The year-end adjustment is a payroll-based function that replaces the need to submit an individual income tax return for most Japanese employees. National and local tax paid during the year is reconciled, and the employee may receive either a refund or be required to pay additional tax. The year-end adjustment is done in December each year.
Japanese employees are offered two main types of statutory benefit.
1. Social Insurance: This consists mainly of the national health insurance and national retirement schemes.
2. Labor Insurance: This consists mainly of unemployment insurance and workers’ accident insurance.
Employee contributions are deducted from the employee’s salary each month as part of the Japan payroll. These deductions are then combined with the mandated employer contributions and remitted to the Japanese authorities.
There can be significant differences between payroll for regular Japanese employees and payroll for foreign expat employees working in Japan.
Prior to an expats Japan assignment commencing, time should be spent to ensure that the expat’s compensation package has been constructed in a tax efficient manner. This may involve consideration of items such as company provided housing (rather than a housing allowance) and compensation paid offshore.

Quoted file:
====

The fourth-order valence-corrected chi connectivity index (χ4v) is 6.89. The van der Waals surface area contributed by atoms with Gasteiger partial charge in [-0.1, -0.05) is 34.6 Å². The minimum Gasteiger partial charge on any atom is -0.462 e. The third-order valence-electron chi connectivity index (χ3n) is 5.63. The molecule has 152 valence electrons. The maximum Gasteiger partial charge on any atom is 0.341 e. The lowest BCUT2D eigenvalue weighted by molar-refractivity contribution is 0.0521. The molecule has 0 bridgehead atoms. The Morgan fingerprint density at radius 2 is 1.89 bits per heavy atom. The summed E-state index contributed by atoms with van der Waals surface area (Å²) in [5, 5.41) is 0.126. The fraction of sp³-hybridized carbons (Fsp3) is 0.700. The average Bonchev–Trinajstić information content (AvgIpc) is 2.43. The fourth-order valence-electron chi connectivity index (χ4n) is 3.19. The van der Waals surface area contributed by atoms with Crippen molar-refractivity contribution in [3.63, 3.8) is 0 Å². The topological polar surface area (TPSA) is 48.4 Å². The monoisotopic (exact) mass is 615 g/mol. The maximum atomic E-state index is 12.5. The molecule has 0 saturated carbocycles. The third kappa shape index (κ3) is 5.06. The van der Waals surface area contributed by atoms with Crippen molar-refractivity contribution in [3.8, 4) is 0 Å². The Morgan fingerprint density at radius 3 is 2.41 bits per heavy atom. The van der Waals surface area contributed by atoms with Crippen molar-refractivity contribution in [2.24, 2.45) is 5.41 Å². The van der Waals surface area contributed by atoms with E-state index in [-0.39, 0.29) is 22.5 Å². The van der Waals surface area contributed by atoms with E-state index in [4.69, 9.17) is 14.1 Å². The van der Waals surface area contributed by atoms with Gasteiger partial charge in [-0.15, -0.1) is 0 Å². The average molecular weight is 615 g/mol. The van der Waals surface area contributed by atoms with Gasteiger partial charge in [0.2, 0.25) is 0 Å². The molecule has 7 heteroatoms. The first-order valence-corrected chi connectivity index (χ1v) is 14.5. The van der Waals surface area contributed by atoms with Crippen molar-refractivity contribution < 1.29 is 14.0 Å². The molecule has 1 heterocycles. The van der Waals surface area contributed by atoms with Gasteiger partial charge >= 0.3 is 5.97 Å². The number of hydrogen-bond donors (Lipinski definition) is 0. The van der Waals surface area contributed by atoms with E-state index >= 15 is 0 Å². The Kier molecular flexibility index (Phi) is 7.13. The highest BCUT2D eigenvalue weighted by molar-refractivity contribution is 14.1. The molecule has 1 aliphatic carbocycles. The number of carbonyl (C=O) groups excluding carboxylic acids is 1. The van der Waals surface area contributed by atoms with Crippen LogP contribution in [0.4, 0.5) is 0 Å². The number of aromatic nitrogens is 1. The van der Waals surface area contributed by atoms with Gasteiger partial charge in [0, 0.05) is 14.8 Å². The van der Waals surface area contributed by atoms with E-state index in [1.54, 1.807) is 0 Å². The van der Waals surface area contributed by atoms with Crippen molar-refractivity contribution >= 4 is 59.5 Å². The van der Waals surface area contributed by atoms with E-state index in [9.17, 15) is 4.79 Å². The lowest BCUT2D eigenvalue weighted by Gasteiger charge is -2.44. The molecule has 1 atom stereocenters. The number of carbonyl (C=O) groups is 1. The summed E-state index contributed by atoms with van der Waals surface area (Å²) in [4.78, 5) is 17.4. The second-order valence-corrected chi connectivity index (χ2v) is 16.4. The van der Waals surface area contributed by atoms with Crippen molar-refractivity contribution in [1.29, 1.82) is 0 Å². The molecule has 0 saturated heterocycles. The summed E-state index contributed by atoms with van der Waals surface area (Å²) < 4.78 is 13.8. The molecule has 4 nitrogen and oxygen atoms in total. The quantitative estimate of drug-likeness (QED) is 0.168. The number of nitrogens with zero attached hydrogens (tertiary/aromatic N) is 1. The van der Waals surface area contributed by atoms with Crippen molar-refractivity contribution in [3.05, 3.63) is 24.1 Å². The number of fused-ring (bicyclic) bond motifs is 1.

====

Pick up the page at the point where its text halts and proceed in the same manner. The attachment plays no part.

Although directors’ compensation can be run through a regular Japan payroll, there are a number of important issues to be aware of.
a. General Compensation Structuring: Structuring compensation for directors of Japanese companies can be problematic. In part, this is because bonuses (defined broadly for Japanese tax purposes) paid to a director are not deductible for Japanese corporate tax purposes. Non-deductible compensation includes the performance based payments (such as commissions, annual bonuses, etc.) that are often a key component of the compensation packages found in many multinational companies.
b. Statutory Benefits: Directors of Japanese companies are typically not eligible for enrolment in the statutory benefits programs (social insurance and labor insurance) in the same manner as a regular employee.
JTAX can assist with advice regarding efficient structuring of director compensation packages. We are also able to provide Japan Nominee Directors.
JTAX is able to provide advice in a number of payroll / HR related areas including:
- Tax-efficient compensation of employees in Japan (both Japanese nationals and foreign expats).
- Tax-efficient employment agreements.
- Work rules (legal matters are handled by our team of associated Japanese lawyers.)
- Tax issues concerning the compensation of directors.
- Tax consequences associated with specific items of compensation, including housing.
- Preparation of Japanese individual income tax returns for employees (both Japanese nationals and foreign expats.)